Resources for prospective Lunar miners

This page hosts a growing list of resources and tools related to ice deposits at the Lunar poles, including a freely available white paper aimed at non-experts. If you have any questions about the material, want to suggest updates, or would like to work together please don't hesitate to contact me: Kevin Cannon (; 401-340-6608).

  1. PSR Rankings
  2. Polar Maps
  3. Ice Prospecting Guide

PSR Rankings

Below is my top 15 ranking of Permanently Shadowed Regions (PSRs) at both Lunar poles, specifically focused on predicted (not detected) total recoverable water ice. The scores are derived from proprietary metrics and will be updated in the future based on new datasets/models. Data indicating surface frosts are not considered, nor are operability constraints such as proximity to well-lit crater rims. Scores break well into three tiers as indicated.

Tier 1

Score Common name PSR ID Latitude Longitude
148 Rozhdestvenskiy U NP_845580_1531340 84.558 153.134
147 Haworth SP_874930_3578760 -87.493 357.876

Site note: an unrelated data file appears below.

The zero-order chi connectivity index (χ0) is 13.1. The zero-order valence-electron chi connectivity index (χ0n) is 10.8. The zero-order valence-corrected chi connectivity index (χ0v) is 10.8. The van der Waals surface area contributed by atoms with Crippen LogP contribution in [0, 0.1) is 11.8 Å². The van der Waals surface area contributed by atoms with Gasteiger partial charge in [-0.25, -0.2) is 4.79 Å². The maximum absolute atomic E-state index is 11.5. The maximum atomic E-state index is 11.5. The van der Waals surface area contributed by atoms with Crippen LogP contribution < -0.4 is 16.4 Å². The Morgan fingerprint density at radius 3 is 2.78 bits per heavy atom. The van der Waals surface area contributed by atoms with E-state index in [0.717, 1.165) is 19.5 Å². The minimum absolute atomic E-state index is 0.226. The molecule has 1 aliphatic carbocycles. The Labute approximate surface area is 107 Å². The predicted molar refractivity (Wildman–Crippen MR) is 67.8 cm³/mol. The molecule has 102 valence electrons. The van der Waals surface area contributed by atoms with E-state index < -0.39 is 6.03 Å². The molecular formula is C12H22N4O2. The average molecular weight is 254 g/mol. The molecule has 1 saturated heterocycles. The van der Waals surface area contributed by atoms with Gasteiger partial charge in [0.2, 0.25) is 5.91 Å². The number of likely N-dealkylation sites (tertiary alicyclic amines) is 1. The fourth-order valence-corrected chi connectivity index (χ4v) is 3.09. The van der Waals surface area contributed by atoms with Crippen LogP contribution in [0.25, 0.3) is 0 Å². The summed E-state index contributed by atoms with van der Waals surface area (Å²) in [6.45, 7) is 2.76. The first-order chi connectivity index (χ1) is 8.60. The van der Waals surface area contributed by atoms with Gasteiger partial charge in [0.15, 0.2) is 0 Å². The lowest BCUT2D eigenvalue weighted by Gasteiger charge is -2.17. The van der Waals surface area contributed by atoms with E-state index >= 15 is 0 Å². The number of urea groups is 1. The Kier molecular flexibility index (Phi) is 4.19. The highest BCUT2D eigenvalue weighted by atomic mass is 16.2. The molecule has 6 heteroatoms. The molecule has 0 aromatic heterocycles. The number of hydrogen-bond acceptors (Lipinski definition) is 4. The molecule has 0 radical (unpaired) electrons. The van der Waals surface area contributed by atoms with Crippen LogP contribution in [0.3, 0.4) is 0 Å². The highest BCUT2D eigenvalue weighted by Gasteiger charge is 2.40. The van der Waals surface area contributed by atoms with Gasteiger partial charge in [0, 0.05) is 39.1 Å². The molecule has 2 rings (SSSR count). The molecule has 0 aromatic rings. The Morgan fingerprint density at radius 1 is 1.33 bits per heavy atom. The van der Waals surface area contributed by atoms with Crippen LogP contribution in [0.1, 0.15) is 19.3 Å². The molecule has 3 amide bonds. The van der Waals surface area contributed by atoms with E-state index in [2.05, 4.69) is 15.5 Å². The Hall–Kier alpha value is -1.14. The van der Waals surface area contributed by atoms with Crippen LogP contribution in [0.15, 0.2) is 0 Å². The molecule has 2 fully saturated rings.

Tier 2

Score Common name PSR ID Latitude Longitude
88 Shoemaker SP_880260_0452790 -88.026 45.279
67 Faustini SP_871460_0840750 -87.146 84.075
60 Sverdrup SP_882490_2164550 -88.249 216.455
52 Cabeus B SP_816910_3053810 -81.691 305.381

Tier 3

Score Common name PSR ID Latitude Longitude
25 Plaskett V NP_815970_1209800 81.597 120.98
18 N/A SP_821760_0111040 -82.176 11.104
16 N/A SP_854150_3078410 -85.415 307.841
12 Malapert SP_841420_0059530 -84.142 5.953
10 N/A Unlisted -81.145 356.678
6 Lenard NP_848130_2514750 84.813 251.475
5 Nansen A NP_822200_0643010 82.22 64.301
5 Rozhdestvenskiy K NP_818260_2139920 81.826 213.992
5 Nansen F NP_843190_0624730 84.319 62.473

Polar Maps

The collection of maps below were created using publicly available datasets (as indicated) and are free to use or modify in any way. Additional mapping products and ArcGIS files will be added in the future. Customized maps are available upon request.

Blank maps: 75° to 90°

Click to view full size (~55 MB). Based on LRO_LOLA_DEM_NPole75_30m and LRO_LOLA_DEM_SPole75_30m datasets.

Annotated maps with PSRs: 75° to 90°

Click to view full size (~55 MB). Based on LRO_LOLA_DEM_NPole75_30m and LRO_LOLA_DEM_SPole75_30m datasets for topography, and the LPSR_75N_120M_201608.JP2 and LPSR_75S_120M_201608.JP2 datasets for PSR locations.

Ice Prospecting: Your Guide to Getting Rich on the Moon

Version 1.0 // May 2019

Kevin M. Cannon (

Creative Commons License

This work is licensed under a Creative Commons Attribution-NoDerivatives 4.0 International License

The full guide is reproduced below; for the PDF version click on the image to the left or the button up top.